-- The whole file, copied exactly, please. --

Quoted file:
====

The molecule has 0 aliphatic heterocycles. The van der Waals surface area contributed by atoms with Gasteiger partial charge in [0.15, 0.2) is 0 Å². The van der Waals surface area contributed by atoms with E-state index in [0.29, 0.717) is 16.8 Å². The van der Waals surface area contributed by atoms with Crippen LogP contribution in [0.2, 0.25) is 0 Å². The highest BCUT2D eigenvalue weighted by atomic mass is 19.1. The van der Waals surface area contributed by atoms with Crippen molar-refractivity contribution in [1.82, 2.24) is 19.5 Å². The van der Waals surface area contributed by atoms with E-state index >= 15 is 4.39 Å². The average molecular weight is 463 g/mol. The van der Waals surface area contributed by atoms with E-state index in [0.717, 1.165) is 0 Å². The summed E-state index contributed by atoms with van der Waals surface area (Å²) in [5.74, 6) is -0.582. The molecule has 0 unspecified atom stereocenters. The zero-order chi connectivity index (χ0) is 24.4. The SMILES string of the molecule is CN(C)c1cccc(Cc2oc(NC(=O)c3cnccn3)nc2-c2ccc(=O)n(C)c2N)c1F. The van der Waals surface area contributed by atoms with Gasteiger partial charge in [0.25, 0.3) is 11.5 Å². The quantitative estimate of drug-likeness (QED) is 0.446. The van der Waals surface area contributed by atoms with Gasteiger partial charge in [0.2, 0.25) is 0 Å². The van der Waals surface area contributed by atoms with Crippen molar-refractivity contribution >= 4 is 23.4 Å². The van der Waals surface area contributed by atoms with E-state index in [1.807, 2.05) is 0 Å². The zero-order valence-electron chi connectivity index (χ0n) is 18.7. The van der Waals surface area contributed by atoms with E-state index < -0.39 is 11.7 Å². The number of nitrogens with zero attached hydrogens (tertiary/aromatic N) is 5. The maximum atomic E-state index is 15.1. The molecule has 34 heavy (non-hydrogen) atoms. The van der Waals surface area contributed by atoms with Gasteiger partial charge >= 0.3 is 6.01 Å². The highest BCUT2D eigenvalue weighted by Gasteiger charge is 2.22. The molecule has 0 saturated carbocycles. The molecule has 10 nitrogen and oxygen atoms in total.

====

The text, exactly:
The molecule has 0 aliphatic heterocycles. The van der Waals surface area contributed by atoms with Gasteiger partial charge in [0.15, 0.2) is 0 Å². The van der Waals surface area contributed by atoms with E-state index in [0.29, 0.717) is 16.8 Å². The van der Waals surface area contributed by atoms with Crippen LogP contribution in [0.2, 0.25) is 0 Å². The highest BCUT2D eigenvalue weighted by atomic mass is 19.1. The van der Waals surface area contributed by atoms with Crippen molar-refractivity contribution in [1.82, 2.24) is 19.5 Å². The van der Waals surface area contributed by atoms with E-state index >= 15 is 4.39 Å². The average molecular weight is 463 g/mol. The van der Waals surface area contributed by atoms with E-state index in [0.717, 1.165) is 0 Å². The summed E-state index contributed by atoms with van der Waals surface area (Å²) in [5.74, 6) is -0.582. The molecule has 0 unspecified atom stereocenters. The zero-order chi connectivity index (χ0) is 24.4. The SMILES string of the molecule is CN(C)c1cccc(Cc2oc(NC(=O)c3cnccn3)nc2-c2ccc(=O)n(C)c2N)c1F. The van der Waals surface area contributed by atoms with Gasteiger partial charge in [0.25, 0.3) is 11.5 Å². The quantitative estimate of drug-likeness (QED) is 0.446. The van der Waals surface area contributed by atoms with Gasteiger partial charge in [0.2, 0.25) is 0 Å². The van der Waals surface area contributed by atoms with Crippen molar-refractivity contribution >= 4 is 23.4 Å². The van der Waals surface area contributed by atoms with E-state index in [1.807, 2.05) is 0 Å². The zero-order valence-electron chi connectivity index (χ0n) is 18.7. The van der Waals surface area contributed by atoms with E-state index < -0.39 is 11.7 Å². The number of nitrogens with zero attached hydrogens (tertiary/aromatic N) is 5. The maximum atomic E-state index is 15.1. The molecule has 34 heavy (non-hydrogen) atoms. The van der Waals surface area contributed by atoms with Gasteiger partial charge >= 0.3 is 6.01 Å². The highest BCUT2D eigenvalue weighted by Gasteiger charge is 2.22. The molecule has 0 saturated carbocycles. The molecule has 10 nitrogen and oxygen atoms in total.